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Underneath the pen carriage, the opening of the mug fits onto a three-jaw coupler on the motor shaft, and the base of the mug is held against a rubber faced spring loaded plunger. Small copper tubes are used as bushings to allow the coupler pieces to rotate inward or outward to allow mugs of differing diameters to fit on. A little silicone on the surface of each of the three parts provides a gripping surface, and the upcurved lip keeps the mug from sliding too far.

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Looking down through the pen carriage, you can see the mug below held in the coupler.

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The chassis of the machine is made from cardboard, either hand or laser cut to slot together, and held together very cleverly with pins. The whole machine is put together from a combination of off the shelf parts and found materials, many of which are laser cut for the correct shape. For software, Don uses the Eggbot Inkscape extensions with very reproducible results.

Thanks to Don for bringing it by and letting us take pictures!

WaterColorBot Kickstarter Update #1

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Our sincere gratitude goes out to all of our Kickstarter backers and everyone who has helped to spread the word about our WaterColorBot Kickstarter campaign. It has been incredibly rewarding to see each new pledge come in, from friends both old and new. We’re thrilled to announce that we exceeded our funding threshold of $50,000 after just over 60 hours: WaterColorBots are coming!

Today we recorded a little video that you can see on our update page of the WaterColorBot saying (well, painting) “Thank You.” One of the questions we have heard a few times (and have added to our FAQ) has been, “Can the robot go get more paint when it runs dry?” The answer is yes, as you can see in the video.

So is it all in the can and ready to ship? No, not quite yet. You may notice one goof in the video: an unnecessary color change. We’re still sanding away at the rough edges, in order to make sure that everything is ship-shape before we ship.

Thanks for all of the great questions and comments. We’ve already started adding to the FAQ based on your feedback, and we’ll continue to do so as the fantastic questions keep coming in. We’ve already got some excellent suggestions for future software directions, and changes and additions to the API. Getting real feedback from all of you about the different ways that you hope to use the WaterColorBot is immensely helpful in guiding us forward.

We’ve seen the project posted all over the internet, including on AdafruitBoing BoingEngadgetTech CrunchGizmodo Germany, and even as far away as Indonesia at Jeruknipis. Many of you have posted it to Twitter and Facebook, and we’re grateful for all of your support.

We had planned to post an update after a couple of days, but we didn’t imagine that we would get to post about surpassing our threshold so soon! We’ll be posting more updates in the near future. There are a lot of interesting details about the WaterColorBot that we haven’t yet written about and are looking forward to sharing with you.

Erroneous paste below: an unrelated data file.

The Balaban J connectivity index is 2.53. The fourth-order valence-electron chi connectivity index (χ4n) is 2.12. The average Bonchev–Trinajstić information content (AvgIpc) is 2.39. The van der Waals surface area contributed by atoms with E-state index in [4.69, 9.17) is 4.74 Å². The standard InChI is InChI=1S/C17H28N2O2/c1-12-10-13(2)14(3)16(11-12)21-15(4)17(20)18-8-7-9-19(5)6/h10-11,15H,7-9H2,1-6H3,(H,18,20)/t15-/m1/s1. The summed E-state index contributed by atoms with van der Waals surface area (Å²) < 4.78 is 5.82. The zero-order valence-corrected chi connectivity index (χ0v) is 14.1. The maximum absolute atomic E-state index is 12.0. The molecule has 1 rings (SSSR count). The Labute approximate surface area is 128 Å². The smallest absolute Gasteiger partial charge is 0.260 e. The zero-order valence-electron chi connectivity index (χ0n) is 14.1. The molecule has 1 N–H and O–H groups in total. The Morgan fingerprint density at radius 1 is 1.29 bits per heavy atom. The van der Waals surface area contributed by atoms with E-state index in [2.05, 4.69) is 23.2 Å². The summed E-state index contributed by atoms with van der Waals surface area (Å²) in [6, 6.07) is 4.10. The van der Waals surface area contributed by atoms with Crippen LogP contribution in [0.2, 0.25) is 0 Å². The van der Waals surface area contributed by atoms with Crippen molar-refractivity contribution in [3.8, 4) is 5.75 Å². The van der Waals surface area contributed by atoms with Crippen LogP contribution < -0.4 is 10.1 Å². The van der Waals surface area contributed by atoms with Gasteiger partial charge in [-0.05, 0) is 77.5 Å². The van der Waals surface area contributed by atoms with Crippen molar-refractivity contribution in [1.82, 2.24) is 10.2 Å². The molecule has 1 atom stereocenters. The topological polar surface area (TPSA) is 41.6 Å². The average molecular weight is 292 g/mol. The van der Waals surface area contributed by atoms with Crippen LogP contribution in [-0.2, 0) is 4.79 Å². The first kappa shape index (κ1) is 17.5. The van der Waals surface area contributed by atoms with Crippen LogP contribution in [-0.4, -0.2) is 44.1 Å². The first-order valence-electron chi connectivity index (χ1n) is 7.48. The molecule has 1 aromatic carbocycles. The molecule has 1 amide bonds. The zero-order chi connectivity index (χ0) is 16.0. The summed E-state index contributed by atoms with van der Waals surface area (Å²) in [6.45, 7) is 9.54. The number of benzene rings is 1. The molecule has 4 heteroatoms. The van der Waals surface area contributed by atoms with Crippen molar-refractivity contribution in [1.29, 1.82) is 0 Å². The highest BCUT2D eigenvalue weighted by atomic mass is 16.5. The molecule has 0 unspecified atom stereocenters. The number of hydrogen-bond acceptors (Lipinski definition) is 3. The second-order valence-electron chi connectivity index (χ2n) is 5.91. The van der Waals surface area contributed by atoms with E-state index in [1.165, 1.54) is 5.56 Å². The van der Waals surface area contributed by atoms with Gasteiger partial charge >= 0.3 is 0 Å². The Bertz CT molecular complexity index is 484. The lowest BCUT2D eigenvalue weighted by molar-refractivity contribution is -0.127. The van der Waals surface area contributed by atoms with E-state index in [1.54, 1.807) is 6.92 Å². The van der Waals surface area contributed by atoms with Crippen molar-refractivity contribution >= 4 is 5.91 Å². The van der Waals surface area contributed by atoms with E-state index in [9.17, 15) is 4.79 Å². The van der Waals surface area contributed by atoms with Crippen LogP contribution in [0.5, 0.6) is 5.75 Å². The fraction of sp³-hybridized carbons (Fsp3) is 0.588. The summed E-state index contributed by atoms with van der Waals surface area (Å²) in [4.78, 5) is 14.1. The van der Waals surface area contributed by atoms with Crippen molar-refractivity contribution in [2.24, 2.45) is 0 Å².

Oddities at the Electronics Flea Market

eFlea July 2013

Today was the monthly Electronics Flea Market in Cupertino, and we came across some gems this month.

Above, an AN-OIL-IZER. The seller said her geologist father used it for testing oil purity.

It’s described in patent number 3182255, a device for capacitively testing lubricating oil (e.g., engine oil) for contaminants, by looking for changes in its dielectric constant. To use it, you place a drop of the oil in the holder, and the ball bearing into that drop of oil.  The bearing is held down by a leaf spring, keeping it indexed against the holder.  This forms an oil-filled capacitor between the ball bearing and a lower curved plate that is insulated from the bearing. The capacitance will vary as the dielectric constant of the oil changes due to contamination.  It comes with two ball bearings, as well as oil samples for calibration.

eFlea July 2013

The E-Z-Code Jr. is a tool for learning morse code: when you draw the “electric pencil” through the slots, it crosses contacts in the correct spacing to make the characters. It also has a hinged telegraph key which can be tucked away below the device.

eFlea July 2013

The seller of the E-Z-Code Jr. told me that the thing I really should be photographing was this magnetron. It is a beautiful old piece of hardware, with its wave guide and high-power tube.

eFlea July 2013

We found a book on Magnetic-Bubble Memory Technology. We also saw a book on tube delay memory.  We’re not sure if these are a step up from the single-bit flip-flop memory in our Digi-Comp II.

eFlea July 2013

I’d love to see the circuit diagram for the Cosmic Energy System by Psy Herabel [sic] Health Town, Inc.!  (Sadly, their domain no longer seems to be active.)